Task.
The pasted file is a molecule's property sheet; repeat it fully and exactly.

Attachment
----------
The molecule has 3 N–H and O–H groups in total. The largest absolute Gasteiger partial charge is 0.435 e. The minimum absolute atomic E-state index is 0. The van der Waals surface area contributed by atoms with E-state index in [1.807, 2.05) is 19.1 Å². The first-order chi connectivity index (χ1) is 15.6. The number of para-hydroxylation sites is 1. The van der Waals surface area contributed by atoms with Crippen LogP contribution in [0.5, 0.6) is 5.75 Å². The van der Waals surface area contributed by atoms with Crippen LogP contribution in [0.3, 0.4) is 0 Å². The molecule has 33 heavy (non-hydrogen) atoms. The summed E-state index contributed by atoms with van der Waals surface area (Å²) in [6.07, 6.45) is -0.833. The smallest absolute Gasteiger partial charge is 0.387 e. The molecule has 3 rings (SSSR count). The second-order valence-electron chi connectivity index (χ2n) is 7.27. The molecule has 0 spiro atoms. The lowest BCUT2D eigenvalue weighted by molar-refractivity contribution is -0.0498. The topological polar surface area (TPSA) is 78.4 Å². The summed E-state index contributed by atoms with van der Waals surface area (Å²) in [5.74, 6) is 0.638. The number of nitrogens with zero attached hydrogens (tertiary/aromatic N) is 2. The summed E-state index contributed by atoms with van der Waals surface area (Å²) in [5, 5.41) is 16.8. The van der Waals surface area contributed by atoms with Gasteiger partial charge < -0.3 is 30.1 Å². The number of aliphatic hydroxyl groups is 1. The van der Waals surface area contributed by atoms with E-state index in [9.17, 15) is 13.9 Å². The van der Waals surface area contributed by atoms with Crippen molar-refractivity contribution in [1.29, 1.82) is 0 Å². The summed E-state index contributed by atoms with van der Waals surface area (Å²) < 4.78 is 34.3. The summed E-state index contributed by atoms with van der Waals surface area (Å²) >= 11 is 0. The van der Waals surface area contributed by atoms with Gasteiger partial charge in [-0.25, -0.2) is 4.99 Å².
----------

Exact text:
The molecule has 3 N–H and O–H groups in total. The largest absolute Gasteiger partial charge is 0.435 e. The minimum absolute atomic E-state index is 0. The van der Waals surface area contributed by atoms with E-state index in [1.807, 2.05) is 19.1 Å². The first-order chi connectivity index (χ1) is 15.6. The number of para-hydroxylation sites is 1. The van der Waals surface area contributed by atoms with Crippen LogP contribution in [0.5, 0.6) is 5.75 Å². The van der Waals surface area contributed by atoms with Crippen LogP contribution in [0.3, 0.4) is 0 Å². The molecule has 33 heavy (non-hydrogen) atoms. The summed E-state index contributed by atoms with van der Waals surface area (Å²) in [6.07, 6.45) is -0.833. The smallest absolute Gasteiger partial charge is 0.387 e. The molecule has 3 rings (SSSR count). The second-order valence-electron chi connectivity index (χ2n) is 7.27. The molecule has 0 spiro atoms. The lowest BCUT2D eigenvalue weighted by molar-refractivity contribution is -0.0498. The topological polar surface area (TPSA) is 78.4 Å². The summed E-state index contributed by atoms with van der Waals surface area (Å²) in [5.74, 6) is 0.638. The number of nitrogens with zero attached hydrogens (tertiary/aromatic N) is 2. The summed E-state index contributed by atoms with van der Waals surface area (Å²) in [5, 5.41) is 16.8. The van der Waals surface area contributed by atoms with Gasteiger partial charge < -0.3 is 30.1 Å². The number of aliphatic hydroxyl groups is 1. The van der Waals surface area contributed by atoms with E-state index in [9.17, 15) is 13.9 Å². The van der Waals surface area contributed by atoms with Crippen molar-refractivity contribution in [1.29, 1.82) is 0 Å². The summed E-state index contributed by atoms with van der Waals surface area (Å²) < 4.78 is 34.3. The summed E-state index contributed by atoms with van der Waals surface area (Å²) >= 11 is 0. The van der Waals surface area contributed by atoms with Gasteiger partial charge in [-0.25, -0.2) is 4.99 Å².